Most of the English teachers I know are poor writers because they know grammar and punctuation so well that it gets in their way. When I retired from teaching, it took me about three years to accept that sometimes a sentence fragment works better than being correct.

One of the popular in-jokes was a facsimile lesson plan about teaching children how to walk. It buried the topic in medical jargon and psycho-babble and evaluation buzzwords until it became incoherent and impenetrable. The point was that if we taught kids basic life skills the way we taught them lessons in school, the human race would have died out long ago. (I'm carefully avoiding any mention of sex education here, maybe the only class that should be a performance-based subject...)

Back when I was in high school, golfers Jack Nicklaus and Arnold Palmer both said that when they were learning the game, they were encouraged to hit the ball hard and concentrate on distance. They learned control and finesse later, and their records prove that it was the best way to learn.

That's how it should be with writing. Until you produce enough words to say something, don't worry about spelling or grammar.

Today, I expect to write 1000 words in an hour or so. My personal record for one day, back on an electric typewriter in 1981, is 42 pages, or about 10,000 words. I only had three weeks between the end of a summer grad school class and the beginning of my teaching year, so I just got stuff down on paper to fix later. The book was terrible and I later scrapped it, but that was ten times as many words as I'd done years before in eight weeks.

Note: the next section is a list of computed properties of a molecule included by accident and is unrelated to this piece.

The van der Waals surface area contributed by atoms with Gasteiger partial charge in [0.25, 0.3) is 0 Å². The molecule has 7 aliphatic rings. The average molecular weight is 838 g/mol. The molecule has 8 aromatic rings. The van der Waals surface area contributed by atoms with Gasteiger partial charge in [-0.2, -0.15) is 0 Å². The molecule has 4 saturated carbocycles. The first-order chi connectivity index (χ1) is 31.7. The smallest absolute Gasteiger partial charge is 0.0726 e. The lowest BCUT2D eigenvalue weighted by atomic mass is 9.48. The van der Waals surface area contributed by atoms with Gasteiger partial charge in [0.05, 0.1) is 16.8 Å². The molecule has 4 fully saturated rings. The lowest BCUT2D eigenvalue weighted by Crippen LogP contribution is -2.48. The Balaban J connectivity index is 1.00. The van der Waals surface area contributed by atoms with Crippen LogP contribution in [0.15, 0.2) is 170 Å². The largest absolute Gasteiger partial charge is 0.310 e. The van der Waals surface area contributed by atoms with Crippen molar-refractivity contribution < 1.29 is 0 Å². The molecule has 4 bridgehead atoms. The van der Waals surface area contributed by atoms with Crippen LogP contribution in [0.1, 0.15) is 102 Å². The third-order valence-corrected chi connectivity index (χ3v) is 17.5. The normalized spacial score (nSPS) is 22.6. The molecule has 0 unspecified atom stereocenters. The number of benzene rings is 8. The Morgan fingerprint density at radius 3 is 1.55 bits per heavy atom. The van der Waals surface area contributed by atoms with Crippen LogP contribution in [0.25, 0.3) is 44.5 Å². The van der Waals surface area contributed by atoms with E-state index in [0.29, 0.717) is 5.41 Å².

My second high, done to finish the first draft of a novel before I entered the hospital for surgery, was 7000 words.

If you're a writer, this probably doesn't shock you. I know many writers who set a 2000-word-a-day goal. If we'd asked that of kids in my generation, they would have all joined the Foreign Legion. That's because we were attacking the project from the wrong side. It's like pumping in the water before you dig the swimming pool.

Maybe this is why so many people say they don't write because they can't find a good idea. They may have perfectly good ideas, but they're afraid to begin because they fear doing it "wrong." It's the age old false equivalency over priorities: is it a candy mint or a breath mint?